Support for 2nd CTS site in Hamilton ratified by city council


Published February 22, 2023 at 5:08 pm

Ward 3 Coun. Nrinder Nann.

Ward 3 Coun. Nrinder Nann said opponents of the proposed CTS (consumption and treatment services) site in Ward 3 had actually proved the need for it through some of their alleged tactics.

The elected leadership of Hamilton, by a 13-2 vote, ratified its support today (Feb. 22) for the application that The AIDS Network (TAN) has made to the Ontario Ministry of Health for a CTS at 746 Barton St., within Nann’s east-end ward. By the same decisive margin, councillors and Mayor Andrea Horwath also approved an amendment that calls for a more “robust” consultation with residents, who have 1,200 signatures on a petition opposing the location.

But the public health intervention is aimed to address an opioids death rate in Hamilton that is 45 per cent above the ever-rising provincial rate, with men ages 25 to 44 making up the bulk of the nearly 140 lives lost in the city in the first 10 months of 2022. And Nann, without naming names, said opponents of a CTS in Ward 3 have jeopardized the welfare of people who are in medical distress.

“There is a difference between inciting fear and being afraid,” Nann said. “I have heard of people inciting fear, intimidating neighbours near the Barton-Lottridge area… those supporters have been harassed, they’ve been targeted, and they’ve been threatened. And most disturbingly, I have received accounts of individuals in medical distress who are experiencing the effects of toxic drug supply being harmed and exploited. This is completely inhumane and fully criminal in my eyes.

“And yet, the very act of dropping people off on the steps of CTS supporters speaks to the need for safe spaces in this area. You actually made the point that this is needed.

“I am done with enabling that kind of hate,” she added.

What said in the gallery was inaudible on the City of Hamilton’s live feed. But Mayor Andrea Horwath had to advise people in the gallery, “Please don’t engage in the debate and certainly don’t use pejorative terms toward our councillor.”

Former mayor Bob Bratina, who finished third in the mayoral race last fall with 41,780 fewer votes than Horwath, was in the gallery. The runner-up to Nann in the Ward 3 race, businessman Walter Furlan, has also been a leader in opposing the choice of 746 Barton.

A 2017 report to the board of health affirmed that Hamilton needs a second CTS site. (The other one is in Ward 2.) Since then, there have been over 600 opioids-related deaths in Hamilton. In addition to men in their late 20s through early 40s being overrepresented, construction and skilled trades workers, and parademics, are also more vulnerable. An International Brotherhood of Electrical Workers local and the Hamilton Police are among the endorsers of The AIDS Network’s proposal.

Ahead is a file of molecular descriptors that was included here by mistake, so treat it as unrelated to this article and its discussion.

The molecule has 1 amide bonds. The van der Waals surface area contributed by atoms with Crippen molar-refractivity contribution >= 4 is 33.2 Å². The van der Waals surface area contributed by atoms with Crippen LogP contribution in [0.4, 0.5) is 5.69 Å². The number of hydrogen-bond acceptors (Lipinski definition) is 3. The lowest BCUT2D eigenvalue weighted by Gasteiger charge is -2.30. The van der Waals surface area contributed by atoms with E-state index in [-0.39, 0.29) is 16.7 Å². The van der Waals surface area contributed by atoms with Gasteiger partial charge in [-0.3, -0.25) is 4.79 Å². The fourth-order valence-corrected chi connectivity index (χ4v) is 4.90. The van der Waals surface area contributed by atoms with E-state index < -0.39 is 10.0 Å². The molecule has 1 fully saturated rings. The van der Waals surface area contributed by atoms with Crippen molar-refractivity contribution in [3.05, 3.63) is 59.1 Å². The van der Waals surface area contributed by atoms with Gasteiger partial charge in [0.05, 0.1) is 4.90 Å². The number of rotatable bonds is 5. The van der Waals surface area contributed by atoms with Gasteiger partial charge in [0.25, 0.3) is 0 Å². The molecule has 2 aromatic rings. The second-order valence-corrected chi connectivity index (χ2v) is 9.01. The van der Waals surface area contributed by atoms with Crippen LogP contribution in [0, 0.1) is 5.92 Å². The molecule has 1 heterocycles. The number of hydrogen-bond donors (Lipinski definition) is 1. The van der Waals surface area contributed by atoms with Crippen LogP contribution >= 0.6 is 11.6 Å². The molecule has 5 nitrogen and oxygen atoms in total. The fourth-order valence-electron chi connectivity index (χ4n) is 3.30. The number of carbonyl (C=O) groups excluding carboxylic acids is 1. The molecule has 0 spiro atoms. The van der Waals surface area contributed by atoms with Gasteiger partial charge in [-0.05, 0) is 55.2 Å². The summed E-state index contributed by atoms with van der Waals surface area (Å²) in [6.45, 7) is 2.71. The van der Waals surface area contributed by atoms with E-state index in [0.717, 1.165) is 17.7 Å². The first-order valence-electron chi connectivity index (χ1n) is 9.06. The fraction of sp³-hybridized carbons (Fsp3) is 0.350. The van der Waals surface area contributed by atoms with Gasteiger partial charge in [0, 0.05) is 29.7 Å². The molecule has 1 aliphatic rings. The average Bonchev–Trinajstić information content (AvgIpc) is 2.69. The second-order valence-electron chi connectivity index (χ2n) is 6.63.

“We either want a safe centre or we want an ad hoc series of unsafe centres, which exacerabate the types of fears which are exacerbated in the absence of a centre,” Ward 15 Coun. Ted McMeekin observed prior to the linked votes.

The amendment vote, which tasks Hamilton Public Health Services with supporting community consultation if the CTS application is accepted, also passed 13-2 (see graphic, below).

All representatives voted the same way both times. Nann, Mayor Horwath, and (by order of ward) Couns. Cameron Kroetsch (2), Tammy Hwang (4), Tom Jackson (6), John-Paul Danko (8), Brad Clark (9), Jeff Beattie (10), Mark Tadeson (11), Craig Cassar (12), Alex Wilson (13), Mike Spadafora (14), and the aforementioned McMeekin were in favour.

Couns. Matt Francis (5) and Esther Pauls (7) were opposed. Ward 1 Coun. Maureen Wilson was absent.

Francis pointed to the 1,200-signature-strong petition as a reason for reversing his prior vote at the board of health. He noted that he had worked on initiatives that involved petitioning in his days as a community organizer. Francis was elected last fall when he won the municipal seat long occupied by Hamilton East—Stoney Creek MP Chad Collins, who had replaced Bratina in the federal Liberal caucus.

“It speaks volumes for the community when that many people, in the range of 1,200, have signed a petition opposing this site,” Francis stated. “It would be super-hypocritical of me, with my history of petitioning, to support this.”

Pauls also tried for a “friendly amendent” that appeared to push for decommitting from the 746 Barton site. But she couldn’t find a seconder.

“To have other sites considered at the same time, I find it hard to have community engagement when it’s already there,” Pauls said.

Nann and Horwath each noted, at different times, that TAN applied to the province for the CTS, and the city has simply been deciding how to commit public health resources. Nann said an amendent to consider other sites would not align with the application, and noted an agency applying for a CTS does not have to consult residents.

“I can’t consider that because that’s not in compliance with the ministry,” Nann said.

Earlier, Horwath noted, “Part of the problem with the whole system is these things are approved by the province. There’s not much involvement from the municipalities unless we choose to get involved.”

Prior to debate, Nann tweeeted a graphic that shows the harm reduction outcomes from a CTS in Kitchener, Ont., that opened in 2019.

“The doom and gloom that many predicted has not occurred,” Nann said.

The Hamilton Social Medicine Response Team (HAMSmart), the Centre for Addiction and Mental Health (CAMH), and De dwa da dehs nye>s Aboriginal Health Centre are among the partners in the proposed CTS.

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